Association of diabetes mellitus and dementia: The Rotterdam Study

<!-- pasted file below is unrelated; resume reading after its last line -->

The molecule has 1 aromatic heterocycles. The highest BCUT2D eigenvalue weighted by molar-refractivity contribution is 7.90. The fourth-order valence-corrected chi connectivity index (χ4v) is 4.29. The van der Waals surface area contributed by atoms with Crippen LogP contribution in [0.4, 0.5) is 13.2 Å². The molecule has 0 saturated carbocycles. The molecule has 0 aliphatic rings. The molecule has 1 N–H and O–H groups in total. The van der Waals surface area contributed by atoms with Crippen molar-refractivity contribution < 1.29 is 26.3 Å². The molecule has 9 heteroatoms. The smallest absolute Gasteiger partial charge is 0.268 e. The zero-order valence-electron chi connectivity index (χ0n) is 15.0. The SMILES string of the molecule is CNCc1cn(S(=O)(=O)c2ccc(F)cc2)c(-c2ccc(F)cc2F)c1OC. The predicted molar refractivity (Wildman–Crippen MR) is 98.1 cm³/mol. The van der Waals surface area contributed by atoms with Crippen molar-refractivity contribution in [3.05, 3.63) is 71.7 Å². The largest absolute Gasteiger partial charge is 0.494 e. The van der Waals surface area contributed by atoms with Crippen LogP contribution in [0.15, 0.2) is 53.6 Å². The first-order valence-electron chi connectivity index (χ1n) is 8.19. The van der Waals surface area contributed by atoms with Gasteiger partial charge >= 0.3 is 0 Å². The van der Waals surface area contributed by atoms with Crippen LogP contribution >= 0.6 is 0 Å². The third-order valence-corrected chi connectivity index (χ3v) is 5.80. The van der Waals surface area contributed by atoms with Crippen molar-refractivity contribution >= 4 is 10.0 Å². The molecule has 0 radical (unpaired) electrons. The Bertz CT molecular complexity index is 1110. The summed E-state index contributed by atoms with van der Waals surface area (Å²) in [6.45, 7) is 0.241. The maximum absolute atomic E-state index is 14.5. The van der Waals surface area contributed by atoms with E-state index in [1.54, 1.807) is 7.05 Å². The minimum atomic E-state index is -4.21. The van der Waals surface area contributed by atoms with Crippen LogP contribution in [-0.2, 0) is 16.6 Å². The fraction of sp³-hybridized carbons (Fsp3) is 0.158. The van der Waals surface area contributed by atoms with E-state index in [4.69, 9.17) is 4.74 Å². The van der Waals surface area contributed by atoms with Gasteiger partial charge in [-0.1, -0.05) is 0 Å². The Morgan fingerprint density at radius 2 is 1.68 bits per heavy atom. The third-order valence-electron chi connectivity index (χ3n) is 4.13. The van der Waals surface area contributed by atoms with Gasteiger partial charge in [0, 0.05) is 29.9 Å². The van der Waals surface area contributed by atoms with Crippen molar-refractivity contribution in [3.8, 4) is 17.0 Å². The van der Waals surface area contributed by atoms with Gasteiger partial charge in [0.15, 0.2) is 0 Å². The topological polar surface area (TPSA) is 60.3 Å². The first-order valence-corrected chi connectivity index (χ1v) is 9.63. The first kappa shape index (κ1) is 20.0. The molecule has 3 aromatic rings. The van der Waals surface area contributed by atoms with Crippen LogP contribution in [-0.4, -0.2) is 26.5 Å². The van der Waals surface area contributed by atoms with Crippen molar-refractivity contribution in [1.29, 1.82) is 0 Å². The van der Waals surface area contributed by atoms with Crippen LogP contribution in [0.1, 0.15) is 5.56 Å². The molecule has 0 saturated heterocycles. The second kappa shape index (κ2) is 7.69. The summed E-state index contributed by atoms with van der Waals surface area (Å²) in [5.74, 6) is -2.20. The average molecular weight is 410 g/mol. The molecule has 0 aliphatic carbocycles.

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Dementia and non-insulin-dependent diabetes mellitus (NIDDM) are highly prevalent disorders in the elderly. Diabetes has repeatedly been reported to affect cognition, but its relation with dementia is uncertain. We therefore studied the association between diabetes and dementia in the Rotterdam Study, a large population-based study in the elderly. Of 6330 participants, aged 55 to 99 years old, complete information on diabetes and presence of dementia was available. Diabetes was diagnosed as use of anti-diabetes medication or random or post-load serum glucose over 11 mmol/l. Dementia was diagnosed through a stepped approach, including a sensitive screening of all participants and a comprehensive diagnostic work-up. Diabetes was present in 724 (11.4 %) subjects. Of the 265 dementia patients 59 (22.3 %) had diabetes. Multiple logistic regression analyses, adjusting for age and sex differences, revealed a positive association between diabetes and dementia (odds ratio: 1.3, 95 % confidence interval: 1.0–1.9). In particular, strong associations were found between dementia and diabetes treated with insulin (odds ratio: 3.2, 95 % confidence interval: 1.4–7.5). The relation was strongest with vascular dementia, but was also observed with Alzheimer's disease. These associations were independent of educational attainment, smoking, body mass index, atherosclerosis, blood pressure and antihypertensive drug treatment, and could not be explained by clinical cerebral infarctions. The results suggest that NIDDM is associated with dementia. Alzheimer's disease may be more frequent in elderly diabetic patients treated with insulin. [Diabetologia (1996) 39: 1392–1397]
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